Taylor Swift receives honorary degree from New York University


Taylor Swift may have already won Grammys galore, but now she has something else: the title of “doctor.”

The superstar received an honorary doctorate of fine arts from New York University on Wednesday, blowing kisses as the crowd roared as she made her way to the stage at a packed Yankee Stadium.

Sporting her signature red lipstick and newly awarded honorary gown, Swift joked to the thousands of graduates gathered, “I’m 90% sure the main reason I’m here is because I have a song called 22.

“I never had a normal college experience per se. I went to public high school through 10th grade, then finished my education doing homework on the airport terminal floor,” Swift said in her opening speech.

Taylor Swift receives her honorary doctorate of fine arts. The Grammy-winning singer said she “never had a normal college experience.” (Dia Dipasupil/Getty Images)

The singer-songwriter, producer and director said she started her musical career at age 15, touring various radio stations across the United States. She went on to sell over 100 million albums and won Album of the Year at the 2021 Grammys for her album folklore, making her the first person to win the category three times. His previous victories date back to 2010 for Without fear and 2016 for 1989.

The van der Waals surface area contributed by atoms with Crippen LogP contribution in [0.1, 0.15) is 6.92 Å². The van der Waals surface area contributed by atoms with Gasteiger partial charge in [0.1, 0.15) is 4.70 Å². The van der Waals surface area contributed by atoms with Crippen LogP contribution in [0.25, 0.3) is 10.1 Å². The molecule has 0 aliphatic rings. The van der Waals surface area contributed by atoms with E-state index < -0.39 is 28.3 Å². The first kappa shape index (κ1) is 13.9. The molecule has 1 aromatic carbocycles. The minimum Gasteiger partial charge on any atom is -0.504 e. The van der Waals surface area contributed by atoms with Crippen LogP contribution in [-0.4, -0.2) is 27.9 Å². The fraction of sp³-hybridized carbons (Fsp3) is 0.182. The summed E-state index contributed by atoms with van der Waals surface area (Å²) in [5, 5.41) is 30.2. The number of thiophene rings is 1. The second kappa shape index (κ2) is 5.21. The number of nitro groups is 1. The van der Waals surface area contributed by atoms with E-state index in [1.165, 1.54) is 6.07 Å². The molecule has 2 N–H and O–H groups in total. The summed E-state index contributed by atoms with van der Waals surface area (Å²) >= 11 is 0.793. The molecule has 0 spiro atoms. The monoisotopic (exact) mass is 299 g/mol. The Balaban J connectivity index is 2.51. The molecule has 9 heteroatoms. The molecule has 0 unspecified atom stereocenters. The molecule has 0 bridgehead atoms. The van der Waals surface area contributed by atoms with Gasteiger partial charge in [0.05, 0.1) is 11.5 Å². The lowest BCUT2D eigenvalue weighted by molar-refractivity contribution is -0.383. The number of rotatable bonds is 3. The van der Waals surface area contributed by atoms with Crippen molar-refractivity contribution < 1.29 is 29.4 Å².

She gave the crowd a wink when Jason King of the Clive Davis Institute of Recorded Music mentioned her recently re-recorded albums, including Without fear.

Swift’s advice to the class of 2022

Swift shared advice with the Class of 2022, but warned that “I don’t feel qualified in any way to tell you what to do. You have worked, struggled, sacrificed, studied and dreamed your way here today. I don’t I won’t tell you what to do because nobody likes it, but I’ll give you tips for when I started my dream career.

“Never be ashamed to try. Lack of effort is a myth,” she said.

Swift concluded her speech by telling graduates that making mistakes is inevitable but “when tough things happen to us, we’ll recover, we’ll learn from it, we’ll become more resilient because of it. As long as we’re given the chance to breathe , we’re going to inhale, inhale, inhale deeply and exhale. I’m a doctor now, so I know how breathing works.

“I hope you know how proud I am to share this day with you,” she said. “We’re doing this together so let’s keep dancing like we’re the class of 22.”